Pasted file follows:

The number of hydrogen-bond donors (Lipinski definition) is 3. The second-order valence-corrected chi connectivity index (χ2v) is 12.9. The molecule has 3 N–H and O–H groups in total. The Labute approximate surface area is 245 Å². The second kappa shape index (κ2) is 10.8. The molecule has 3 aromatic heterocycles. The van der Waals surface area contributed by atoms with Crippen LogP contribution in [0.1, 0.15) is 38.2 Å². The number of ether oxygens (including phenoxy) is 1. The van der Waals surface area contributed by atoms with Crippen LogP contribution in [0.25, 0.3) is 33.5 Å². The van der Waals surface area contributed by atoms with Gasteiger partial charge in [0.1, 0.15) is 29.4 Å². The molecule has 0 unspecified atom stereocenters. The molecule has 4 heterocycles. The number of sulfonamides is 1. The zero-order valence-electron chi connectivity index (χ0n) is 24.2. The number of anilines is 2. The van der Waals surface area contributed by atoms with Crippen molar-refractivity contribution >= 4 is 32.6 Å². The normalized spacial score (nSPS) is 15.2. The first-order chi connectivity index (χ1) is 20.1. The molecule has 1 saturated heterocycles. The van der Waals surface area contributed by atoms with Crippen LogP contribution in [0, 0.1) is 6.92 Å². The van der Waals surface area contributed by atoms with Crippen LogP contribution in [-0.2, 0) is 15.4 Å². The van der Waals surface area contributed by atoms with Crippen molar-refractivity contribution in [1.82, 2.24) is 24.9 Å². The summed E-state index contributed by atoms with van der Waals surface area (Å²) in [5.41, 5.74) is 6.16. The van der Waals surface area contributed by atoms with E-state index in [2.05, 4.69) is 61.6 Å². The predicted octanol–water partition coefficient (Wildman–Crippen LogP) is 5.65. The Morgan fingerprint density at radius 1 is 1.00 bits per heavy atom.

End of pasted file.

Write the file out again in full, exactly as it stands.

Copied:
The number of hydrogen-bond donors (Lipinski definition) is 3. The second-order valence-corrected chi connectivity index (χ2v) is 12.9. The molecule has 3 N–H and O–H groups in total. The Labute approximate surface area is 245 Å². The second kappa shape index (κ2) is 10.8. The molecule has 3 aromatic heterocycles. The van der Waals surface area contributed by atoms with Crippen LogP contribution in [0.1, 0.15) is 38.2 Å². The number of ether oxygens (including phenoxy) is 1. The van der Waals surface area contributed by atoms with Crippen LogP contribution in [0.25, 0.3) is 33.5 Å². The van der Waals surface area contributed by atoms with Gasteiger partial charge in [0.1, 0.15) is 29.4 Å². The molecule has 0 unspecified atom stereocenters. The molecule has 4 heterocycles. The number of sulfonamides is 1. The zero-order valence-electron chi connectivity index (χ0n) is 24.2. The number of anilines is 2. The van der Waals surface area contributed by atoms with Crippen molar-refractivity contribution >= 4 is 32.6 Å². The normalized spacial score (nSPS) is 15.2. The first-order chi connectivity index (χ1) is 20.1. The molecule has 1 saturated heterocycles. The van der Waals surface area contributed by atoms with Crippen LogP contribution in [0, 0.1) is 6.92 Å². The van der Waals surface area contributed by atoms with Crippen LogP contribution in [-0.2, 0) is 15.4 Å². The van der Waals surface area contributed by atoms with Crippen molar-refractivity contribution in [1.82, 2.24) is 24.9 Å². The summed E-state index contributed by atoms with van der Waals surface area (Å²) in [5.41, 5.74) is 6.16. The van der Waals surface area contributed by atoms with E-state index in [2.05, 4.69) is 61.6 Å². The predicted octanol–water partition coefficient (Wildman–Crippen LogP) is 5.65. The Morgan fingerprint density at radius 1 is 1.00 bits per heavy atom.